While the search engine and cloud computing giant will undoubtedly continue to thrive, at least one aspect of Google is coming to an end: Google+. According to official statements, there are several different reasons for this – including subpar levels of user engagement and a recent data breach that compromised the personal information of 500,000 users.
Although there is no evidence that any of this data was accessed or used for malicious purposes, the fact that data breaches are occurring amongst the major tech giants is certainly a cause for concern.
Enter Project Strobe
Google's Project Strobe – one of their lesser-known initiatives – was launched in early 2018. It's a system that provides internal review, analysis, and auditing of privacy controls, policies, and standards – and it's this system that is ultimately bringing an end to Google+.
A recent blog post by Google reads, in part: "Over the years we’ve received feedback that people want to better understand how to control the data they choose to share with apps on Google+. So as part of Project Strobe, one of our first priorities was to closely review all the APIs associated with Google+."
Specific details of the recent data breach were also unveiled through Project Strobe's latest report. Although the data includes information like first and last names, email addresses, professional occupations, genders, and ages, it didn't include Google+ content like public or private messages. Data from Google accounts and any G Suite content was also left unaffected.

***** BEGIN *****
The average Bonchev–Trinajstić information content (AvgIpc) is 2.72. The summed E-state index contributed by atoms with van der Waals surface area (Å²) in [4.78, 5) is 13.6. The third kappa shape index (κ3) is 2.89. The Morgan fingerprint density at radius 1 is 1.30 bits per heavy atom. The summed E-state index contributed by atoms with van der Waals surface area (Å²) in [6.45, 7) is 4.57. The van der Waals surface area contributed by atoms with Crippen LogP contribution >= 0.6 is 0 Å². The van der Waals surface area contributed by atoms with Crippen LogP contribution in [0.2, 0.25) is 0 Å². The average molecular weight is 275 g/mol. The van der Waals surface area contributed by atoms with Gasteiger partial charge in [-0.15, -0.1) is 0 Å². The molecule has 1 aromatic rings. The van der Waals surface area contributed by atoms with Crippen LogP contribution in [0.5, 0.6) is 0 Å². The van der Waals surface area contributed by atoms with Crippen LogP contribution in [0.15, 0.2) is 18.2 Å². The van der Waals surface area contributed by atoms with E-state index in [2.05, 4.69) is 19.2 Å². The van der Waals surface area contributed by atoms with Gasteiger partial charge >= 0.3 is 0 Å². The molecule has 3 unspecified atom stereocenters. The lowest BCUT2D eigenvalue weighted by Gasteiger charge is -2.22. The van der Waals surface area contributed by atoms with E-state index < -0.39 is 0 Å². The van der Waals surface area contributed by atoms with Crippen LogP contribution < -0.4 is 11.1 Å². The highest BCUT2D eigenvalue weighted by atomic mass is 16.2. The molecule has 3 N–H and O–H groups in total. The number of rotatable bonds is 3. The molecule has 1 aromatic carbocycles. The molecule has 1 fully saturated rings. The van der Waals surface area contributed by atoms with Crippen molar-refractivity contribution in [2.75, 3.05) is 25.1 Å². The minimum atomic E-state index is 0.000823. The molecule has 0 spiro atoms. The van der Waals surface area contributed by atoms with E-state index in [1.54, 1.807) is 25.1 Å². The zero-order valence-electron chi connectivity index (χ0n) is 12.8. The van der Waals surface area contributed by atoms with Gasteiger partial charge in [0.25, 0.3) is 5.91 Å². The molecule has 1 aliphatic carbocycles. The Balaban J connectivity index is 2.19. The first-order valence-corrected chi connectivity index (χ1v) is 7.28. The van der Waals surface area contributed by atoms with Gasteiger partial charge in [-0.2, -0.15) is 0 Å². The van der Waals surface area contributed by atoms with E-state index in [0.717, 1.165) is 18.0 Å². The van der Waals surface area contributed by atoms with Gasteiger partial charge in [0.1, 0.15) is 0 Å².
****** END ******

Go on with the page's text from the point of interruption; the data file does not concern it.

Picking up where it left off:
The team with Google moved quickly and immediately patched the hole. Additionally, they narrowed the problem down to an erroneous API interaction that resulted from a recent coding change in Google+.
Although Project Strobe's report revealed that this data was never improperly accessed or misused in any way, the developers ultimately decided that it was best to shutdown Google+ once and for all. It was launched as standalone social network in mid 2011 and, although it reached over 110 million active users in 2015, it never could compete with the likes of Facebook or LinkedIn.
Google's recent blog post went on to say: "The review did highlight the significant challenges in creating and maintaining a successful Google+ that meets consumers’ expectations. Given these challenges and the very low usage of the consumer version of Google+, we decided to sunset the consumer version of Google+."
'''It's Not Over Yet'''
Despite the official announcement, Google+ is still available to current and new users – although they're not likely to see many new signups. The development team at Google+ has set a final deadline of August 2019 – meaning users still have time to access their content before it goes dark for good.
It's unclear if Google is planning any sort of replacement for Google+. While it certainly appears that Google is bowing out of the social media game for good, there's no telling what the team might have up their sleeves for the future.
To find out more information on Google, including any of the latest developments, please visit their official website at www.google.com.
Massive Data Breach Marks the End of Google+
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